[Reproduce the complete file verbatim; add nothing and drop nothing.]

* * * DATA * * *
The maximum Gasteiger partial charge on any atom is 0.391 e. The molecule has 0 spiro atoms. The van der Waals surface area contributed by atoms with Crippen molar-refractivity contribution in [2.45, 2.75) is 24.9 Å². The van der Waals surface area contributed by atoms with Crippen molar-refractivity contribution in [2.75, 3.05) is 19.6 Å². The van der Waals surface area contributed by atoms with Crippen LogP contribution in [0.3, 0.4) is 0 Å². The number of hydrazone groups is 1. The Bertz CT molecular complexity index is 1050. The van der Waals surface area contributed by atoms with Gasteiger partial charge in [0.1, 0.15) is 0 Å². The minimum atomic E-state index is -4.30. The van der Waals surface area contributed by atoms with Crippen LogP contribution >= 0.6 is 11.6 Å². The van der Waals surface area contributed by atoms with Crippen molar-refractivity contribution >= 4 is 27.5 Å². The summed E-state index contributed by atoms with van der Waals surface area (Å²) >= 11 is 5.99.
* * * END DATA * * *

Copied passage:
The maximum Gasteiger partial charge on any atom is 0.391 e. The molecule has 0 spiro atoms. The van der Waals surface area contributed by atoms with Crippen molar-refractivity contribution in [2.45, 2.75) is 24.9 Å². The van der Waals surface area contributed by atoms with Crippen molar-refractivity contribution in [2.75, 3.05) is 19.6 Å². The van der Waals surface area contributed by atoms with Crippen LogP contribution in [0.3, 0.4) is 0 Å². The number of hydrazone groups is 1. The Bertz CT molecular complexity index is 1050. The van der Waals surface area contributed by atoms with Gasteiger partial charge in [0.1, 0.15) is 0 Å². The minimum atomic E-state index is -4.30. The van der Waals surface area contributed by atoms with Crippen LogP contribution >= 0.6 is 11.6 Å². The van der Waals surface area contributed by atoms with Crippen molar-refractivity contribution >= 4 is 27.5 Å². The summed E-state index contributed by atoms with van der Waals surface area (Å²) >= 11 is 5.99.